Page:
Most of the applications we create these days usually have an admin interface where an user with necessary privileges is able to manage the application content, respecting some business rules. Thus it is required that part of this content is easily manageable, which means the user needs to be able to add some formatting to the content. For us, it usually means that the user has to input HTML tags. And it also means that the user can do things that might break our application.

Luckily, Rails can help us since it has some helpers to sanitize and strip unwanted tags or attributes from the markup.

Strip links

If you just want to remove all links from the text you want to show, you can use the following method:

<%= strip_links 'Send e-mail to <a href="mailto:me@example.com">Me</a>.' %>
 
Send e-mail to Me.

Strip tags

This might be a bit famous: it removes all html tags from the given markup, using html-tokenizer:

<%= strip_tags '<p class="foo">Send e-mail to <a href="mailto:me@example.com">Me</a>.</p>' %>
 
Send e-mail to Me.

Sanitize

The sanitize helper encodes all html tags and strips all attributes that are not allowed, specially script tags.

<%= sanitize '<p id="bar" class="foo">foo bar <script>alert("I am a hacker!")</script> baz</p>' %>
 
<p class="foo">foo bar  baz</p>

For instance here the script tag was removed, and also de id attribute from the paragraph tag.

Simple format

Together with sanitize we have the simple_format helper. Besides sanitizing the given content, it automatically converts one new line into a br tag, and two or more new lines into a p tag. Lets see how it works:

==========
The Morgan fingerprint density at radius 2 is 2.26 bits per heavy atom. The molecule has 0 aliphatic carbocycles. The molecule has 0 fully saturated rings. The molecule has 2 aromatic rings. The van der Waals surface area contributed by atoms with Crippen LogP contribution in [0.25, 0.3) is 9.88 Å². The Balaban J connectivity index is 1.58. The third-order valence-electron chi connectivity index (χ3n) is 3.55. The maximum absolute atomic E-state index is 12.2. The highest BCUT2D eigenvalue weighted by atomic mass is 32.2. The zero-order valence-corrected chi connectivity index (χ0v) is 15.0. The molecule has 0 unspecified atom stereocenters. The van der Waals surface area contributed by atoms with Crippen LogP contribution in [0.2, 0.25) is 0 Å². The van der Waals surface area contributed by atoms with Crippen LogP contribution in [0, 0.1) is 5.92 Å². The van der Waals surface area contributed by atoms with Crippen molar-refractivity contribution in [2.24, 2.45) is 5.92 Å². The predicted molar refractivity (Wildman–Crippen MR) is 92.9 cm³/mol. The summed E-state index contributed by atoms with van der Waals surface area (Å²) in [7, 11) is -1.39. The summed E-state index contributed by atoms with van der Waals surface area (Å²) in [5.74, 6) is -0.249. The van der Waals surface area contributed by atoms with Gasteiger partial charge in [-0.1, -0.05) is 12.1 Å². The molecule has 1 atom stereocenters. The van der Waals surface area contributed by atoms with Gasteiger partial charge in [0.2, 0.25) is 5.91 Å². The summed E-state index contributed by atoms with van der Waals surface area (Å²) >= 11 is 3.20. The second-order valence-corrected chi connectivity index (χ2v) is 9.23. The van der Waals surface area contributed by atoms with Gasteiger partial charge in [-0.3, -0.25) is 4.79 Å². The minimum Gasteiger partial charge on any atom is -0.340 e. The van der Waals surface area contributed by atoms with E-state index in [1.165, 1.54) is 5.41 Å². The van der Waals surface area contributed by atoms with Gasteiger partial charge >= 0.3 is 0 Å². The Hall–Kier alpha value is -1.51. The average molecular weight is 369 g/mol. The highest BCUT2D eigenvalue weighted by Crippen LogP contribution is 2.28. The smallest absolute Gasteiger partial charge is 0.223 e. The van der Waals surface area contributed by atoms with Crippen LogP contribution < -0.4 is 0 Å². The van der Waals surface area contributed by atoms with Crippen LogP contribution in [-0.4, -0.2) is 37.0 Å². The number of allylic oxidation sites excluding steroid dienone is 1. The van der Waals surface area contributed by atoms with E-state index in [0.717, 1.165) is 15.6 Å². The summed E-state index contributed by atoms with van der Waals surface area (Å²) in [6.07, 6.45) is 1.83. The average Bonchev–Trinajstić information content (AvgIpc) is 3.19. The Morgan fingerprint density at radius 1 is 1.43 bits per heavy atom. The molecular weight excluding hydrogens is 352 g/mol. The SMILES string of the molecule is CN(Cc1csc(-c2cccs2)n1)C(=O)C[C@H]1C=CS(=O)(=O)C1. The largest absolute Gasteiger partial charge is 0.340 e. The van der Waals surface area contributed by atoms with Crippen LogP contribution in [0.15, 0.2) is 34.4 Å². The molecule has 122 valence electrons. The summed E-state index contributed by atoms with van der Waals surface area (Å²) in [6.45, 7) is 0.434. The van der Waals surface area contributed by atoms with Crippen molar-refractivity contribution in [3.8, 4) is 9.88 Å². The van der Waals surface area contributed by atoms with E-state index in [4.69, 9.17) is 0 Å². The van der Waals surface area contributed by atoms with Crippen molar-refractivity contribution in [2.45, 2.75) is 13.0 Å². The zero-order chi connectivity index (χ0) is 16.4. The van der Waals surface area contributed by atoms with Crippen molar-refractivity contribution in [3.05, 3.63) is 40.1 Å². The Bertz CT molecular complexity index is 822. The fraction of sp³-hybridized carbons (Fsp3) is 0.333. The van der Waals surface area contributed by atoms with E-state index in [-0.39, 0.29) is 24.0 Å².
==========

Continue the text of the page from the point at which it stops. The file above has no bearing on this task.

<%= simple_format "I am a text \n and I want to be formatted \n\n by <strong>simple_format</strong>", :class => 'foo' %>
 
<p class="foo">I am a text 
<br /> and I want to be formatted </p> 
<p class="foo"> by <strong>simple_format</strong></p>

So I want to change this stuff, and now, what happens?

Rails gives you the ability to configure most of what is allowed and what is not when sanitizing content. Lets see the available options:

  • sanitized_uri_attributes
  • sanitized_bad_tags
  • sanitized_allowed_tags
  • sanitized_allowed_attributes
  • sanitized_allowed_css_properties
  • sanitized_allowed_css_keywords
  • sanitized_shorthand_css_properties
  • sanitized_allowed_protocols

I believe these configs are pretty straightforward, but in case you have any doubt, check the docs in the source code. You can change any of these configs in your application file:

class Application < Rails::Application
  config.action_view.sanitized_allowed_tags = %w(table tr th td thead tbody tfoot)
  config.action_view.sanitized_allowed_protocols = %w(tel)
end

Wrapping up!

These simple helpers can make our life really easier when dealing with content coming from an admin interface, allowing specific tags and attributes to be shown, and doing the most they can to remove unwanted tags.

You can see more about them in the docs:
http://api.rubyonrails.org/classes/ActionView/Helpers/SanitizeHelper.html
http://api.rubyonrails.org/classes/ActionView/Helpers/TextHelper.html

What about you, do you use some Rails helper that might be in the dark? We would love to bring it to the light side, share with us!

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This entry was posted on Tuesday, September 21st, 2010 at 5:14 pm and is filed under English. You can follow any responses to this entry through the RSS 2.0 feed. Both comments and pings are currently closed.